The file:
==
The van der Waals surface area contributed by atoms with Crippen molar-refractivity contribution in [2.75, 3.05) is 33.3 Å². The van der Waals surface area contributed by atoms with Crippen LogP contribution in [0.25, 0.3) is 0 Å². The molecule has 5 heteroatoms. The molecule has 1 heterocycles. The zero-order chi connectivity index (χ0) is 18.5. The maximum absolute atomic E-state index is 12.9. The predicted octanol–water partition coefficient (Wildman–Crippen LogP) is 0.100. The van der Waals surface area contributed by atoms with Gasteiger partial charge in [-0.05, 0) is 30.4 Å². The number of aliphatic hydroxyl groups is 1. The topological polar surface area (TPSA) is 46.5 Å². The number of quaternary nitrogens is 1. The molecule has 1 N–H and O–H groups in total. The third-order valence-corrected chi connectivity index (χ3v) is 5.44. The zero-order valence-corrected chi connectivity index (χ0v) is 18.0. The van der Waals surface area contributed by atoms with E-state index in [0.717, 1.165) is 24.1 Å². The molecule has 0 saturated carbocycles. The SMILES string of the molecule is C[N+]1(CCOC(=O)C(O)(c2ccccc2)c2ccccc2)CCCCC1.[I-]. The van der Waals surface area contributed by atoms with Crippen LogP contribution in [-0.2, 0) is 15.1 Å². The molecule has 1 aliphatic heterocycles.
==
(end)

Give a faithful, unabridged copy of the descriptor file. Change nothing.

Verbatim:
The van der Waals surface area contributed by atoms with Crippen molar-refractivity contribution in [2.75, 3.05) is 33.3 Å². The van der Waals surface area contributed by atoms with Crippen LogP contribution in [0.25, 0.3) is 0 Å². The molecule has 5 heteroatoms. The molecule has 1 heterocycles. The zero-order chi connectivity index (χ0) is 18.5. The maximum absolute atomic E-state index is 12.9. The predicted octanol–water partition coefficient (Wildman–Crippen LogP) is 0.100. The van der Waals surface area contributed by atoms with Gasteiger partial charge in [-0.05, 0) is 30.4 Å². The number of aliphatic hydroxyl groups is 1. The topological polar surface area (TPSA) is 46.5 Å². The number of quaternary nitrogens is 1. The molecule has 1 N–H and O–H groups in total. The third-order valence-corrected chi connectivity index (χ3v) is 5.44. The zero-order valence-corrected chi connectivity index (χ0v) is 18.0. The van der Waals surface area contributed by atoms with E-state index in [0.717, 1.165) is 24.1 Å². The molecule has 0 saturated carbocycles. The SMILES string of the molecule is C[N+]1(CCOC(=O)C(O)(c2ccccc2)c2ccccc2)CCCCC1.[I-]. The van der Waals surface area contributed by atoms with Crippen LogP contribution in [-0.2, 0) is 15.1 Å². The molecule has 1 aliphatic heterocycles.